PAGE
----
NHS England, NHS Improvement and Public Health England are launching a campaign to encourage people who have spotted initial signs of cancer to visit their GP.
Covid-19 has dramatically changed the way that people access NHS services. A new survey conducted for NHS England has found that almost half (48%) of the public would delay or not seek medical advice. A fifth (22%) said this was because they did not want to burden the NHS. A similar proportion said that fear of getting coronavirus or passing it onto others was a major reason for not getting help.*
M&C Saatchi research showed that not going to the GP for fears of safety, or worries about overwhelming the NHS, has further reinforced the usual ‘excuses’ people tell themselves when they are reluctant to seek medical attention: “I’ll just see how it goes.”; “I’ll just leave it a week.”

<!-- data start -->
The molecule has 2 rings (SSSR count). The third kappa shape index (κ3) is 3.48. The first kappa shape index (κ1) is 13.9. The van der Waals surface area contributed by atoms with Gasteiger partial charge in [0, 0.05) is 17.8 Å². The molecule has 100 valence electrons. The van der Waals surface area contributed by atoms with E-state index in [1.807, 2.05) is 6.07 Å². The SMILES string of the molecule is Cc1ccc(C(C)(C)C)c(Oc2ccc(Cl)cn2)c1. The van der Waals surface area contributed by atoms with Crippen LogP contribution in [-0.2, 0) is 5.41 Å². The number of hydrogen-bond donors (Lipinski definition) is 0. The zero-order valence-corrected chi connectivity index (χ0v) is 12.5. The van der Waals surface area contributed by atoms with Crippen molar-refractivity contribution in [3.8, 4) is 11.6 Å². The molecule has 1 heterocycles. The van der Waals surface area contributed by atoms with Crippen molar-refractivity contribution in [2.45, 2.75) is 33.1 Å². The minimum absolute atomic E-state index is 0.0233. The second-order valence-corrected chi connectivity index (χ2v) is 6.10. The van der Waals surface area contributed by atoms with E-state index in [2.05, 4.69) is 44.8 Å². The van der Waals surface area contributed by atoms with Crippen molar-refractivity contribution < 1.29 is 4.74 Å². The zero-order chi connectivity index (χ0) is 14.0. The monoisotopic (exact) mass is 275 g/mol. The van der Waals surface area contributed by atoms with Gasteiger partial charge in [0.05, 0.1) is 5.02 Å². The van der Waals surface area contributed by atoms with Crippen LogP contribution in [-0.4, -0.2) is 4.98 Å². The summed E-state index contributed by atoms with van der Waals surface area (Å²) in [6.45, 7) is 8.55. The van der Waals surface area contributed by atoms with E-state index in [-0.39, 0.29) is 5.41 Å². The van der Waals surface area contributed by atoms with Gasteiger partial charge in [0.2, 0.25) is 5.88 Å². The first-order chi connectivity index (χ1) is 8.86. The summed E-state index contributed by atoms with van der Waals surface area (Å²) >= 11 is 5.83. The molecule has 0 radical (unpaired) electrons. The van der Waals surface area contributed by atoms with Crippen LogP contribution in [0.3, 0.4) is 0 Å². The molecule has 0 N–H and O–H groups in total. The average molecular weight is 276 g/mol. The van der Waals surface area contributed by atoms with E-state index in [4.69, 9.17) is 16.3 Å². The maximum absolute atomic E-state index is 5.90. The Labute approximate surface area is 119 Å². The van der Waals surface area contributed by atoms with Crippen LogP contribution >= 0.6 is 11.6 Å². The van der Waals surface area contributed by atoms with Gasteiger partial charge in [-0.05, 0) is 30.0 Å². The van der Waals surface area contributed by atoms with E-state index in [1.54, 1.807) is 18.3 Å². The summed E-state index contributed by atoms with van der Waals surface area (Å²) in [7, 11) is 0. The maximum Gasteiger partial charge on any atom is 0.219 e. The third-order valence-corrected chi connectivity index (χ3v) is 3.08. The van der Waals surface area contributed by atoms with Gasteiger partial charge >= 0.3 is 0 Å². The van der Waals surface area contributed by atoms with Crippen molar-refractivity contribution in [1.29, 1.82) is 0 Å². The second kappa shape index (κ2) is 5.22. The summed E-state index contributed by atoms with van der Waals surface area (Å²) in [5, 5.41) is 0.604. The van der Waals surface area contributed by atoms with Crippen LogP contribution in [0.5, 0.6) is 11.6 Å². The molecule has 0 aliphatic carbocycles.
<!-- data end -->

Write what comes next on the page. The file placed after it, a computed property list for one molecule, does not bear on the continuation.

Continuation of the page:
This insight gave rise to the “Just” campaign, which aims to break down the barriers in the way of people getting important diagnoses.
In a TV spot and associated print, digital and social activity, a series of “Just” excuses are manifested as tattoos on the body on locations relevant to each symptom. This conceit answers the age-old health advertising problem of making the invisible, visible. The visual device doesn’t just bring to life the physical site of the symptom, but also the mental block that’s getting in the way of having it checked out.
The NHS has introduced a range of measures to ensure the safety of patients, including Covid-secure wards, Covid-protected cancer surgical hubs, and phone and digital consultations. This campaign will reassure the public and address the barriers that are deterring patients accessing the NHS across priority conditions.